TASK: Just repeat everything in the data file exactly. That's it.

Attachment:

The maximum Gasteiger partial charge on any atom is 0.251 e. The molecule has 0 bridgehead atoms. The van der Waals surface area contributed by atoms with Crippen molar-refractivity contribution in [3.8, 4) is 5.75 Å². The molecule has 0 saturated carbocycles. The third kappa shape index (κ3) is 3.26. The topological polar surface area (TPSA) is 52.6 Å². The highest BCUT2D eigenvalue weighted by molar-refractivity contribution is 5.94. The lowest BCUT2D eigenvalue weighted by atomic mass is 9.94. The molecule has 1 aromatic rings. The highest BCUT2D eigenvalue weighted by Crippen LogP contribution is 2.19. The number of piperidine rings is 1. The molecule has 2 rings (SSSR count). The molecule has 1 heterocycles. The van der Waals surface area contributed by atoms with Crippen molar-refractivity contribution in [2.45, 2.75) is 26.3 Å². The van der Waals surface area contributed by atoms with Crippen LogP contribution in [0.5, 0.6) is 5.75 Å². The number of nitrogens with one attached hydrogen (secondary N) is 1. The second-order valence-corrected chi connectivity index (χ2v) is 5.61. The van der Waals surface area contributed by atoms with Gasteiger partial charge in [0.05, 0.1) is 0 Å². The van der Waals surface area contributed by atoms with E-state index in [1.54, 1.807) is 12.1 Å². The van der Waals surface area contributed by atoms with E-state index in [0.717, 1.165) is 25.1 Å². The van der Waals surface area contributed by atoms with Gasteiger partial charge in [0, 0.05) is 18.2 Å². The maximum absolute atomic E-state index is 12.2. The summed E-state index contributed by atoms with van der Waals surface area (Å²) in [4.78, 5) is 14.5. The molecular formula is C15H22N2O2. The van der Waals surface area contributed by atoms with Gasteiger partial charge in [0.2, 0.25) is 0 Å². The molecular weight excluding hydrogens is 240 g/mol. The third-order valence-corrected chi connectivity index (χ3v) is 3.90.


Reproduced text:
The maximum Gasteiger partial charge on any atom is 0.251 e. The molecule has 0 bridgehead atoms. The van der Waals surface area contributed by atoms with Crippen molar-refractivity contribution in [3.8, 4) is 5.75 Å². The molecule has 0 saturated carbocycles. The third kappa shape index (κ3) is 3.26. The topological polar surface area (TPSA) is 52.6 Å². The highest BCUT2D eigenvalue weighted by molar-refractivity contribution is 5.94. The lowest BCUT2D eigenvalue weighted by atomic mass is 9.94. The molecule has 1 aromatic rings. The highest BCUT2D eigenvalue weighted by Crippen LogP contribution is 2.19. The number of piperidine rings is 1. The molecule has 2 rings (SSSR count). The molecule has 1 heterocycles. The van der Waals surface area contributed by atoms with Crippen molar-refractivity contribution in [2.45, 2.75) is 26.3 Å². The van der Waals surface area contributed by atoms with Crippen LogP contribution in [0.5, 0.6) is 5.75 Å². The number of nitrogens with one attached hydrogen (secondary N) is 1. The second-order valence-corrected chi connectivity index (χ2v) is 5.61. The van der Waals surface area contributed by atoms with Gasteiger partial charge in [0.05, 0.1) is 0 Å². The van der Waals surface area contributed by atoms with E-state index in [1.54, 1.807) is 12.1 Å². The van der Waals surface area contributed by atoms with E-state index in [0.717, 1.165) is 25.1 Å². The van der Waals surface area contributed by atoms with Gasteiger partial charge in [0, 0.05) is 18.2 Å². The maximum absolute atomic E-state index is 12.2. The summed E-state index contributed by atoms with van der Waals surface area (Å²) in [4.78, 5) is 14.5. The molecular formula is C15H22N2O2. The van der Waals surface area contributed by atoms with Gasteiger partial charge in [0.2, 0.25) is 0 Å². The molecular weight excluding hydrogens is 240 g/mol. The third-order valence-corrected chi connectivity index (χ3v) is 3.90.